Scientists have engineered light-activated tissue transplants. These can be injected in liquid form into your face, then molded and locked into place when exposed to a special light.
Right now, trauma or disease patients who need facial tissue reconstruction get acid-based injections like Juvederm or Restalyne, which provide temporary corrections. Synthetic materials can be a more permanent solution, but they might get rejected by the body and they can’t nicely mimic the soft tissues of the face.
This new biomaterial, developed by Johns Hopkins’s Jennifer Elisseeff and colleagues, is made of a naturally-occurring hyaluronic acid and an FDA-approved synthetic polymer called polyethylene glycol (PEG).
This is how it works (pictured):
- The liquid implants are injected under the skin.
- Once in the face, they’re massaged into the right shape for the injury.
- Then, green light-emitting diodes (LEDs) are shined on the skin, penetrating up to 4 mm deep and converting the liquid to a longer-lasting material. The solid hydrogel traps the acid particles, fixing the implant into place.
In rats, the implants maintained their original size and shape for over a year. (That’s at least twice as long as standard implants in rodent models.)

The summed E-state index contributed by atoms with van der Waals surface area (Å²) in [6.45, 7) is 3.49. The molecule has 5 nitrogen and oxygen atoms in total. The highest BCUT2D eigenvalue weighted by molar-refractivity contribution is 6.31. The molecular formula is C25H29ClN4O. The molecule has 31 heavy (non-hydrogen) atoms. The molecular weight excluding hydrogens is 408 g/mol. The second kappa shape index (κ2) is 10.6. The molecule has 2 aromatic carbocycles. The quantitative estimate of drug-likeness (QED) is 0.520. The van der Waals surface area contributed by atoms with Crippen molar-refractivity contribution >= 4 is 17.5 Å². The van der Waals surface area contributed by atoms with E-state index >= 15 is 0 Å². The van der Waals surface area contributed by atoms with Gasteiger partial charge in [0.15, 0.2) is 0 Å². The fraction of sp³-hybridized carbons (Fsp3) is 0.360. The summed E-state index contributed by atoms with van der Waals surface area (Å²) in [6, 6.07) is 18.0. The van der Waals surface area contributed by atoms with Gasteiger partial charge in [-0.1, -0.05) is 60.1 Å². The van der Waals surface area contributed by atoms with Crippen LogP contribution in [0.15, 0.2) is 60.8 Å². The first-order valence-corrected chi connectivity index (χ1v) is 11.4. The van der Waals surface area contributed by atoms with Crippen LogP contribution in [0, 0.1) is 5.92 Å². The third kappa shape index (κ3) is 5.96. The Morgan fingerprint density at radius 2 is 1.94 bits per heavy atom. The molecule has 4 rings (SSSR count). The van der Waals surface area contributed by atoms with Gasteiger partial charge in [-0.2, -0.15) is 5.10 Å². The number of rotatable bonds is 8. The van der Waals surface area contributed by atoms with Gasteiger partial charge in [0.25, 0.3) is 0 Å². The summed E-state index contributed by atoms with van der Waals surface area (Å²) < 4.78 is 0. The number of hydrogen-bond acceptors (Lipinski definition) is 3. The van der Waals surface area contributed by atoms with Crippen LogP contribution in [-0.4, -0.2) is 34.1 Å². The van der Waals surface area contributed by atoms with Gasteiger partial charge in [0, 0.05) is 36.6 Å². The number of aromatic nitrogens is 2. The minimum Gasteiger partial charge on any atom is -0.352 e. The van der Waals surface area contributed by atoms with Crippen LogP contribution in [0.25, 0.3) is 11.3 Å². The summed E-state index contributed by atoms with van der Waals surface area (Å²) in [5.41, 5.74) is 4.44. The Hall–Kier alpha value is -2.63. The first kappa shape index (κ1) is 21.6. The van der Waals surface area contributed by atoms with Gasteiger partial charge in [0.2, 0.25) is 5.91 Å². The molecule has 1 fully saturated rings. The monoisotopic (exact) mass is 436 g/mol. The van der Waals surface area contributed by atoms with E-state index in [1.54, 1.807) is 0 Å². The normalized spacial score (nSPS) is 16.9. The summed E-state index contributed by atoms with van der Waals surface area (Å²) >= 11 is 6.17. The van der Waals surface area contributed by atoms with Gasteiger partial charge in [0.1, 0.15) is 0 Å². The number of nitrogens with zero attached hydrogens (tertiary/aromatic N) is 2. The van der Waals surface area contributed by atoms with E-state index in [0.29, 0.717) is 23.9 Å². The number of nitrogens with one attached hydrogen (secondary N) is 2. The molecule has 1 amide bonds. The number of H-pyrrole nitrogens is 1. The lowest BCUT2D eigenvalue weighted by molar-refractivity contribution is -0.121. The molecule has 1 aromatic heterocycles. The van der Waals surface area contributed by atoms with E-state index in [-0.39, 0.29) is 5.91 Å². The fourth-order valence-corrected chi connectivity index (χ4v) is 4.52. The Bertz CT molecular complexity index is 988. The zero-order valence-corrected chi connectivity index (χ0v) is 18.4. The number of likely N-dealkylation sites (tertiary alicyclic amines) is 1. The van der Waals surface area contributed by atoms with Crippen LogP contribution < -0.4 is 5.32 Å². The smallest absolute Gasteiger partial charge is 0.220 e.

Currently, soft-tissue implants fall into two general categories. "You can either inject something and once it's in the body do nothing about it, or you can create an external implant which is then surgically implanted,” Elisseeff explains.
The latest implants offer a different approach, enabling doctors to tailor the implant to each patient's needs. "By tuning the properties for the material we can match the surrounding mechanical properties, whether you're in more of a fatty area, a muscle area or a skin area," she adds.
In 3 human patients scheduled for tummy tucks, the implants held their shape and height for 12 weeks after surgery. The implants did, however, cause more inflammation than expected.
Another issue is that the material degrades and could require reinjections every year or so – but the team thinks new tissue may actually grow into the implants in time. Cells can grow and heal the injury while supported by the implant, and after a while, the implant can be easily removed by injecting an enzyme that degrades it.
The results were published in Science Translational Medicine last week.
This post was originally published on Smartplanet.com